Gil Spitzer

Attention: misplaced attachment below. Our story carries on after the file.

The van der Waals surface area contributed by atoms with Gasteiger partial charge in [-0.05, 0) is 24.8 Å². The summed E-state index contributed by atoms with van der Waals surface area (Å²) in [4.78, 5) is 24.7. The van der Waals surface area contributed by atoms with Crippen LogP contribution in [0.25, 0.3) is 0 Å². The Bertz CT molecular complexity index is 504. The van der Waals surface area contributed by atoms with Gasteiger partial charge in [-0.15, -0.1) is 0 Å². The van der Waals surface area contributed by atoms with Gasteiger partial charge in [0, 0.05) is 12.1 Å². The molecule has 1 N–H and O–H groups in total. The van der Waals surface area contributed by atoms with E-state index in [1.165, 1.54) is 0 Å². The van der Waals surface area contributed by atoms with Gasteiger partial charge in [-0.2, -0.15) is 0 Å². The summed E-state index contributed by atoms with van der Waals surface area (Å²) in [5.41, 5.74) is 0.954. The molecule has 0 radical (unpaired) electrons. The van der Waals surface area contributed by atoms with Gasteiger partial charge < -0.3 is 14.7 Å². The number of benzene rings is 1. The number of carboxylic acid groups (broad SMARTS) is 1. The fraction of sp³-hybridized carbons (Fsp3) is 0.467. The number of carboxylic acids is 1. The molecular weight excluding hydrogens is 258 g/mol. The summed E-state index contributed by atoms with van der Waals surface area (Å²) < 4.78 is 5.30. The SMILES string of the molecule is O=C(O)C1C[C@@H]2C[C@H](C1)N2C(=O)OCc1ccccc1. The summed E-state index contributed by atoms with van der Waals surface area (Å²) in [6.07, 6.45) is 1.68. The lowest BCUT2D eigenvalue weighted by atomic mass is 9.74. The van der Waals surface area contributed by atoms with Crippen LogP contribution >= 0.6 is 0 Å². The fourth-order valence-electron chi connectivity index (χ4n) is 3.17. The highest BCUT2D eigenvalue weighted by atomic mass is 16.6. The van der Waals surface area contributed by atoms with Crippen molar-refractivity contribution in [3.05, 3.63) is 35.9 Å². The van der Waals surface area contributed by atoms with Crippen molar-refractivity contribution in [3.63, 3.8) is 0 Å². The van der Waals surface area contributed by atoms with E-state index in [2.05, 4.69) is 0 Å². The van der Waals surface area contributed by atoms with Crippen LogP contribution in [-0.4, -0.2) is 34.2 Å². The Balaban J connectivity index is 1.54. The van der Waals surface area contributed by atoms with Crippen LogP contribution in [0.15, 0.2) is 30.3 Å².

Gil Spitzer, a saxophonist, embodies many age-defying witticisms. His debut album “Falando Docemente”, was recorded at 75 years of age. “Falando Docemente’ has a classic sound. The album’s music is rich in rhythmic bass, smooth saxophone sounds, and clattering drums. It feels like it was recorded 50 years ago. That is quite a compliment. Spitzer hails from the East Bronx. Spitzer grew up playing alto Saxophone, and was inspired by the music and lyrics of Johnny Hodges, Paul Desmond, and Stan Getz. Spitzer met Nilson Matta, bassist at Matta’s Samba Meets Jazz Summer Music Camp. After the first meeting, and Spitzer’s playing at the camp, Matta invited Spitzer to join an international Samba Meets Jazz Camp, Rio de Janeiro. Jazz history was made. Matta invited Spitzer to join his group on gigs at Birdland, New York City. Matta said that Spitzer has a lyrical quality, which is charming. Also, he has a great tone and great taste. Spitzer embraces all those things and plays with a lot spirit.” This spirit can be heard throughout Spitzer’s debut album. Matta assembled a group of Brazilian friends. They give Spitzer’s album a bossa nova vibe thanks to their collaboration. Spitzer pays tributes to Stan Getz, one of his musical heroes, on “Falando Docemente.” Spitzer describes how the saxophonist and his hero shared a common bond. He stated, “Interestingly, my first lessons took place at an East Bronx studio where Stan Getz taught music lessons.” He was gone by the time I met him, but my photograph was there along with other stars who were there to teach. “And I did take lessons from the same teacher that was he had for some time.” from

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